“Using Snapchat to connect fans with a music experience is like editing a real-time documentary,” Chris Williams, chief product officer for iHeartRadio, told Mashable. “Unlike the other social platforms where you curate posts, with Snapchat you are capturing and editing what you want to share on the fly, so there is an immediacy and authenticity to what we post.”
Go on and watch our @Snapchat Live story “Jingle Ball: NY” right now for access to your fave #iHeartJingleBall performers! @NiallOfficial pic.twitter.com/uM9DUeIfXl
— iHeartRadio (@iHeartRadio) December 10, 2016
Again, these projects have yielded the kind of demonstrable results that’s made music industry insiders frothy to form a relationship with the app, the company behind it, and its user base. For Snapchat’s Live Stories of the Video Music Awards, MTV generated 12 million unique viewers in 2015.
For 2016’s VMAs? 21 million unique viewers.
Snapchat’s also taken on a similar role to MTV by premiering and debuting music videos from Madonna, Goldroom and The Weeknd. While the company may be encroaching on the traditional fame of MTV by securing its own exclusives, MTV and other music-focused media companies have vied for and secured coveted positions on Snapchat’s Discover network as well.
“What’s great about Snapchat Discover is that you can tell a story around the music video premieres, and add context,” said Bruce Gillmer, executive vice president of music and talent programming and events internationally for MTV.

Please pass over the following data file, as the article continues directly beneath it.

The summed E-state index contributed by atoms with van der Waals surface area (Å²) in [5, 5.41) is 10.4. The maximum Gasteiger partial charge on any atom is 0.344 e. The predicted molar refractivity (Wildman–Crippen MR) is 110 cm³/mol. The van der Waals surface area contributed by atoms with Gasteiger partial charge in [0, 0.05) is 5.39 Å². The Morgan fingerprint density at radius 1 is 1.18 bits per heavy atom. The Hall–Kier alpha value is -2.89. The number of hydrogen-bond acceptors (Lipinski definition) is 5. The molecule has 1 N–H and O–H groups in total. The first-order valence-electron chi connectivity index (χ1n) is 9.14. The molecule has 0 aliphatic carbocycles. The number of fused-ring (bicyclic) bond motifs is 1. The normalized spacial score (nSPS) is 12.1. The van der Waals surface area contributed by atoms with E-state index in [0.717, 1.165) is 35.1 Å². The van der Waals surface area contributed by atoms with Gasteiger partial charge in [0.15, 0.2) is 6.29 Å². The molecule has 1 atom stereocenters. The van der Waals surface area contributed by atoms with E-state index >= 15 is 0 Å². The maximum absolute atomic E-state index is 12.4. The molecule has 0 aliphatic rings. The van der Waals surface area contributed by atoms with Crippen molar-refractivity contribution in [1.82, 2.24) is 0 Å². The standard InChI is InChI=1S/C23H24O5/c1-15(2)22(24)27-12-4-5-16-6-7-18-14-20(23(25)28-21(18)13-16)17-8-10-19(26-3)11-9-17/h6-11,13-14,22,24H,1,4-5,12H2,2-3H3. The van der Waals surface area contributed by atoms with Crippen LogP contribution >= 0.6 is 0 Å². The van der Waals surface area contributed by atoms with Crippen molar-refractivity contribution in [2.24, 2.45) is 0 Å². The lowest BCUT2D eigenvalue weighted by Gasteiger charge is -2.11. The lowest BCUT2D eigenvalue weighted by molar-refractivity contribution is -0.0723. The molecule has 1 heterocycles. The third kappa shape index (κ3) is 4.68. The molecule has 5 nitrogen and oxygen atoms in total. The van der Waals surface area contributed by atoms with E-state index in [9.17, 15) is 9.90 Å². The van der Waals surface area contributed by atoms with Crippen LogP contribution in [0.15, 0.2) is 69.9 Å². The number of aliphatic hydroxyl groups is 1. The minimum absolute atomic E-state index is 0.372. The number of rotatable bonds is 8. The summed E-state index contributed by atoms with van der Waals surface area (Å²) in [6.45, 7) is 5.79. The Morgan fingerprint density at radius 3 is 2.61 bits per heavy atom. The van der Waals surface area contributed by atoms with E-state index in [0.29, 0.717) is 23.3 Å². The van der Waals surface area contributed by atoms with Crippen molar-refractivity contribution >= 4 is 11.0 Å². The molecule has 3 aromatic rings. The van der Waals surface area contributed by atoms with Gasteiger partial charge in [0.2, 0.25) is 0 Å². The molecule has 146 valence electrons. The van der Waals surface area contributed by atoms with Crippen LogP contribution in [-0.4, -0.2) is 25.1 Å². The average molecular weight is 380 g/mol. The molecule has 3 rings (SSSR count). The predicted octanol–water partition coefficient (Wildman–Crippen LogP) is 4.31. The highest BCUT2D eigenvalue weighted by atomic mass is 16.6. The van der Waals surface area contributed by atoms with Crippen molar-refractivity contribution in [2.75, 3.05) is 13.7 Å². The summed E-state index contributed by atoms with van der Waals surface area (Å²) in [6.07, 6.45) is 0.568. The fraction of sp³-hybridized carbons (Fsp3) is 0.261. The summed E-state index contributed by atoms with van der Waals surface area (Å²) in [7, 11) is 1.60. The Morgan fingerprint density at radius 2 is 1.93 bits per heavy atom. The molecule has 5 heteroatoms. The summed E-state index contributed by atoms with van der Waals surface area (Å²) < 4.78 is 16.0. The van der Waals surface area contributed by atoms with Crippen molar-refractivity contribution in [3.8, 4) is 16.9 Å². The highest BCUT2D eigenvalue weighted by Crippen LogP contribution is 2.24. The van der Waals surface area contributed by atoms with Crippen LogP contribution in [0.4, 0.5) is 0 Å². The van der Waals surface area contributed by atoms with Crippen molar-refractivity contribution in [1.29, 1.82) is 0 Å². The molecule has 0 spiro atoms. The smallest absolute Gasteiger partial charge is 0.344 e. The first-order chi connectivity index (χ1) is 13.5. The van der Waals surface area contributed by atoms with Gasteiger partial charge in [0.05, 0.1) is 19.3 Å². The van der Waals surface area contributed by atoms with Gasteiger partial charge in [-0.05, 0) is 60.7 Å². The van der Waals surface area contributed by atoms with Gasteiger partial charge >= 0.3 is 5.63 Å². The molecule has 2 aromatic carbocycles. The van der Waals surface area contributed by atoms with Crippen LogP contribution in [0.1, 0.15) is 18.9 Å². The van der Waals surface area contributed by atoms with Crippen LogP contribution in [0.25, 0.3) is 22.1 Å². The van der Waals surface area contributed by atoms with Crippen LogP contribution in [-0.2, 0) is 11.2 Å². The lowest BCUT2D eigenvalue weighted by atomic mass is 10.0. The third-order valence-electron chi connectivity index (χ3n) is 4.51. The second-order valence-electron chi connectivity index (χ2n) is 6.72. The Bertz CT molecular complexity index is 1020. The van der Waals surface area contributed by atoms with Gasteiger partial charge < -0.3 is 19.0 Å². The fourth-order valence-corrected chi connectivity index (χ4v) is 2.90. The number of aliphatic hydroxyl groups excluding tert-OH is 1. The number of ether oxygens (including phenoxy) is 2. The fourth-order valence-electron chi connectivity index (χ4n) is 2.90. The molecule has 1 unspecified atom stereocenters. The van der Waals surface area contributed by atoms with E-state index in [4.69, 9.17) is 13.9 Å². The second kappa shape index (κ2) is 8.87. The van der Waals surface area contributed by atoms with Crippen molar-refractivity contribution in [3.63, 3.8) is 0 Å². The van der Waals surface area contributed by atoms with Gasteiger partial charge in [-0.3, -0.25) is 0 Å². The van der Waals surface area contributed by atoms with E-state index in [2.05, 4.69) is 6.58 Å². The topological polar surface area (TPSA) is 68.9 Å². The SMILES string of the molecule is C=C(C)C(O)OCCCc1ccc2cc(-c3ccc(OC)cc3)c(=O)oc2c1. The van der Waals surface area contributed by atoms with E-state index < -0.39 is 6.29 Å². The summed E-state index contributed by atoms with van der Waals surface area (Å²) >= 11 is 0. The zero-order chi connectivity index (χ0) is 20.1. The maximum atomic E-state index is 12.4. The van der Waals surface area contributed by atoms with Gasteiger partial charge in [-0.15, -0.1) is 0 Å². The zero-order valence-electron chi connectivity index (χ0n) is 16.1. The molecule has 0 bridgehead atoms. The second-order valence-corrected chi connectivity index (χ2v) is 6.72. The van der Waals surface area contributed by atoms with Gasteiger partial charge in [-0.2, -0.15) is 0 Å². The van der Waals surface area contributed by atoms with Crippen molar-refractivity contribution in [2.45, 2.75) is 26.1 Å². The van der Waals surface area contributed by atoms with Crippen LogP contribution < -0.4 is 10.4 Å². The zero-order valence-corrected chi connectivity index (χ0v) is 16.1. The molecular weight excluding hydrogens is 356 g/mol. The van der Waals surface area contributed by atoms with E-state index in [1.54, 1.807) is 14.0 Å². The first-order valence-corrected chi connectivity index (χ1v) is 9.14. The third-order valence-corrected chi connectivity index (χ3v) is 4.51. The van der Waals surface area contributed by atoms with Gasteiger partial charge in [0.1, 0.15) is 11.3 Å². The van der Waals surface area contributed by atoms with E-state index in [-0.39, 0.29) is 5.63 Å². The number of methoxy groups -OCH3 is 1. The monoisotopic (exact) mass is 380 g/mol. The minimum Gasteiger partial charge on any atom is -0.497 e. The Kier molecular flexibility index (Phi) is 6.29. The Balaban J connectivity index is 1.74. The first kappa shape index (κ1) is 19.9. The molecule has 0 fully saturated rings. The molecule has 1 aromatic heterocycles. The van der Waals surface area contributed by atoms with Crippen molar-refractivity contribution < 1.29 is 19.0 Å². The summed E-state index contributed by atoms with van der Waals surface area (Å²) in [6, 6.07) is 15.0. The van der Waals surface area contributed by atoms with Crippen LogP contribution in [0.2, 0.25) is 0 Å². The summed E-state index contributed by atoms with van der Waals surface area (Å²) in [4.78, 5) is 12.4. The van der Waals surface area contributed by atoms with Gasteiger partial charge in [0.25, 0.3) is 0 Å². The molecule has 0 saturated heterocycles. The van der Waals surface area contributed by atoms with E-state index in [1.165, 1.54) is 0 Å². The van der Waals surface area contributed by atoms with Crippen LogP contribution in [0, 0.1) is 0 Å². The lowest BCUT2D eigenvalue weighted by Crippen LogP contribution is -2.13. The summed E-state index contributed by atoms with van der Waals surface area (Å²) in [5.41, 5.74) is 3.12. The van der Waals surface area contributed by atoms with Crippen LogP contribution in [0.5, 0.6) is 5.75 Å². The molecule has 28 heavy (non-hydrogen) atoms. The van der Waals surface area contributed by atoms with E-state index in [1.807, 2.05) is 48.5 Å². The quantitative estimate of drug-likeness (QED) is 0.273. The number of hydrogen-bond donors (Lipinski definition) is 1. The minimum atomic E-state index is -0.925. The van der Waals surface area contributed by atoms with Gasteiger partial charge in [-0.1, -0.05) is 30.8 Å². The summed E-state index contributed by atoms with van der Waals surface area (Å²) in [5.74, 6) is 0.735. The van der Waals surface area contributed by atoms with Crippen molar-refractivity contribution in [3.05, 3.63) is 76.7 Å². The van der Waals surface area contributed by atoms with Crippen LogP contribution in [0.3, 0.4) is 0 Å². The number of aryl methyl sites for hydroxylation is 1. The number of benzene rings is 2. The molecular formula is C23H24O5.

MTV’s also producing original shows on the app—something Snapchat has prioritized for its partners going forward, and reportedly, one of the reasons Warner Music Group was removed from the platform.
“We are second to none when it comes to giving fans access or exclusive interviews with iconic artists and emerging talent,” Gillmer said, “making us truly stand out on this platform.”
Both MTV and iHeartRadio have remained cheerleaders for Snapchat.
“The future of music on Snapchat relies on great partnerships with recording artists who love the platform and trust iHeartRadio,” said Ina Burke, vice president of original content for iHeartMedia’s Entertainment Enterprises.
Keep the artist happy
Record labels and artists see mutual value in using Snapchat personally and professionally. Artists, just like any social media user, can be fickle to jump to the next platform, yet Snapchat’s lifestyle culture and cool products are convincing them to stay.